It is becoming quite clear that MT100s are the trendy deals of 2002. El Salvador's third largest bank, Banco Salvadoreno, is gearing up to launch a $75 million to $100 million financial future flow, which will mark the first one of its kind for the company and a third for the country. Brazil, the country where Latin American MT100s were born, is also expecting Unibanco to enter the MT100 arena in the third quarter.

Banco Cuzcatlan was the first to grace El Salvador's market with an MT100 transaction via Salomon Smith Barney earlier this year. Banco Agricola soon followed, closing its first financial future flow in March, a $140 million diversified payments right deal led by Barclays Capital. Now, Merrill Lynch is rumored to be leading the country's third MT100 transaction through Banco Salvadoreno in only a few months.

In the meantime, Brazilian entities continue to churn out deal after deal. Perhaps most interesting, however, is Unibanco's entrance into the land of MT100s. While its financial future flow via JPMorgan is said to be a relatively large deal, it will be a smaller deal than Banco do Brasil's existing deal, sources said. The Unibanco transaction will feature a wrap from MBIA and is slated to close within the next three weeks.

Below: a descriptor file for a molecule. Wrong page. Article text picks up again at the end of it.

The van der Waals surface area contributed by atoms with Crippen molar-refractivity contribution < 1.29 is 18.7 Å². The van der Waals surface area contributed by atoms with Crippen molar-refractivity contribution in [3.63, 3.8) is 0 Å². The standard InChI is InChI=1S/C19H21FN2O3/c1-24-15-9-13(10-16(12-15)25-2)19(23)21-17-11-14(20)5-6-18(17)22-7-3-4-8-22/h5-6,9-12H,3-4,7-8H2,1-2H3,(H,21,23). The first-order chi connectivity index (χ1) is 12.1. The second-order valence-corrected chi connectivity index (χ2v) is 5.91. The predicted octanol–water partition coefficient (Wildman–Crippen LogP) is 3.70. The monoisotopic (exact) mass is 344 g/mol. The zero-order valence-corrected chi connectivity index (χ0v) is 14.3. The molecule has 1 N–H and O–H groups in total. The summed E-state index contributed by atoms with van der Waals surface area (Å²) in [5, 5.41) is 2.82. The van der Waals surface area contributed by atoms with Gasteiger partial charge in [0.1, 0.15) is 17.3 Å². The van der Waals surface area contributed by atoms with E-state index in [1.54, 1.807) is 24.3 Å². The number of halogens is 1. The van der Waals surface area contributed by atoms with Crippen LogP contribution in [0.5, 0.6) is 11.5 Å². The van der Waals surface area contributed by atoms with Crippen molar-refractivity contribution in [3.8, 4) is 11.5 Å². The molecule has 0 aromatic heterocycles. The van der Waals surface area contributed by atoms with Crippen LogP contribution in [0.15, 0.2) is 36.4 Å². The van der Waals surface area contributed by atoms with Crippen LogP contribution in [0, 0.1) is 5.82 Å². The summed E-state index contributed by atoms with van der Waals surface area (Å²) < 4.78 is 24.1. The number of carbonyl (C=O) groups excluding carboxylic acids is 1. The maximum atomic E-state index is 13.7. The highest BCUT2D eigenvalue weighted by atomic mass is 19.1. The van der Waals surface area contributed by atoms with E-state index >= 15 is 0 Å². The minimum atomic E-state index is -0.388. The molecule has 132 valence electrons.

Also in the market is Banco do Brasil's third MT100 transaction, expected to be between $200 million and $250 million, and it is rumored that ING Barings has won the mandate. Merrill Lynch brought the bank's first and second transaction, although sources said Banco do Brasil is looking to reduce costs this time around (see ASR 4/8/02).

Brazil's state-owned oil giant, Petrobras, is also waiting in the wings with its fourth Petrobras International Finance Company (PIFCO) transaction via JPMorgan, the second for the year. PIFCO, an offshore subsidiary that imports the oil for Petrobras, will issue up to $500 million in debt and Barclays will provide a letter of credit that will provide coverage for transfer and convertibility risk. This is also expected to be the longest deal yet, with a 15-to 20-year maturity. (see ASR 4/8/02).

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